Core values. You read about them on the internet. You hear them mentioned in company meetings. But how important are they in business, and do they actually work?
When established correctly, core values are the anchor for weathering any storm. They allow you to drive forward during challenging times, times of great change, uncertainty, and unpredictability. They also help in focusing energy, passion, and purpose more effectively.
To set core values that work for your organisation, start by looking inward. Who are you? What do you believe in? Most importantly, what do you present to the world? These are important questions to answer because, from company culture to profitability, setting authentic core values can drive overall success.
Authenticity facilitates alignment
Core values come naturally when they are established from a place of authenticity. Especially now, amid the global pandemic, it’s important for businesses to understand and truly be in alignment with the values they promote in order to be more authentic in areas where the impact of their success can be felt. A good example of this is if one of your core values is centred around wellbeing. If you’re able to truly marry that core value to how you actively present yourself as an empathetic leader, especially given that we’ve all been in the pandemic, it will show up strongly in how you lead your teams.
Core values are authentic to who you are. The more aligned you are with them, the more successful you will be, the more job satisfaction you will have, and the more you’ll be able to contribute as a professional and to the world in general.
Walk the walk
It’s one thing to write down core values that sound nice on paper. It’s another thing to actually live those values authentically. This is where many companies go wrong. They talk the talk but fail to walk the walk. Everyone can see when you are claiming inauthentic “performance values,” things you say but don’t act out. There are only words – no investment, no staff, and no resources to support the declared values. Companies that take this route are quickly called out and penalised in both the short and long term. Employee satisfaction declines, attrition grows, and brand value declines. People appreciate those who put their words into action. This is true whether your values are around family, integrity, respect, or anything else.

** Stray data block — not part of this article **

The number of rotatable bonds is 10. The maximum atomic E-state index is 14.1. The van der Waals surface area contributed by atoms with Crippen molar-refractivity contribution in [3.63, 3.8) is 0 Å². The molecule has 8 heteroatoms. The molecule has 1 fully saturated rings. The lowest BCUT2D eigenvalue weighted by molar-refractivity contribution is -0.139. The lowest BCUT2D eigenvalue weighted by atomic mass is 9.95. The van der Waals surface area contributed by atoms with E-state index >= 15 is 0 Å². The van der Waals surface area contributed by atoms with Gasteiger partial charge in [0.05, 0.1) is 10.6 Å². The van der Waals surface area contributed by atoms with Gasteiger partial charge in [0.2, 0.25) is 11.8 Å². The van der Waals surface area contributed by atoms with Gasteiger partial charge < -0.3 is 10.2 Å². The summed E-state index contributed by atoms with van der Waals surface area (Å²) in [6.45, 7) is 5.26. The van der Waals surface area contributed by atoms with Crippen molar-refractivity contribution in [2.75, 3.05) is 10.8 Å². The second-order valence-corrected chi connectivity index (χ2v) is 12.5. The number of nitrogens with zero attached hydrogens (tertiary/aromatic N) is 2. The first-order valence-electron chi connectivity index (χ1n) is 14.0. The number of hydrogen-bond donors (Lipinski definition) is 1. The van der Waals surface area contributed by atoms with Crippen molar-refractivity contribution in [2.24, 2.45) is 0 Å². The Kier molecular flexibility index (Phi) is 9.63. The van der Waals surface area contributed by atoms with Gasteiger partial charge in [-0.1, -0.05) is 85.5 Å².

How my core value helped me lead
My strongest core value is respect because I believe it is the foundation of every relationship. I lead, coach, and mentor from a place of respect, and I use it to deliver my particular point of view. Everyone needs to feel heard and seen in conversations, but most importantly, they need to feel respected.
I took my job as a CMO during the global pandemic, so I’ve never met most of my team – they are based around the world, from the UK to Brazil to South Africa. Coming into the position, I knew that it was important for me to respect all the work the team had done before my arrival. I also respected all the varying time zones and the commitments everyone had to their families, mental health, and overall personal wellbeing.
Demonstrating my core value of respect was important because it allowed my team to trust me as someone who would ultimately provide a strategic vision for the company and allow them to grow in their careers to be successful in the future. Given all the unpredictability and uncertainty, this approach allowed me to break down the barriers of fear and doubt and the general concern of having a new boss. Because I led with that sense of respect and empathy, they saw that I was coming in to build on, nurture, and better the team – not take apart what they already had in place but improve it.
Put it into action
Not having core values is a recipe for disaster. Without them, you’ll find yourself constantly responding to issues instead of being proactive and moving forward effectively. Issues with staff morale and motivation will arise. The business’s real purpose will be obscured, vacillating will occur, and there will be a clear misalignment in expectations and outcomes.
For core values to work and positively impact an organisation, it’s really important that you assess what you say your values are and what you actually do and practice. Core values require a marriage of both belief and action. It’s not just about simply saying you believe in respect or family. Core values must actually show up in the choices that you make. That’s the key to their success.
Sharon Harris is Chief Marketing Officer of Jellyfish, working closely with global brands and their millions of customers worldwide to create their perfect digital partnerships. Over the last 10 years, she has operated as an executive in Microsoft, AOL, T-Mobile, and Deloitte, helping brands develop relationships and embrace digital transformation.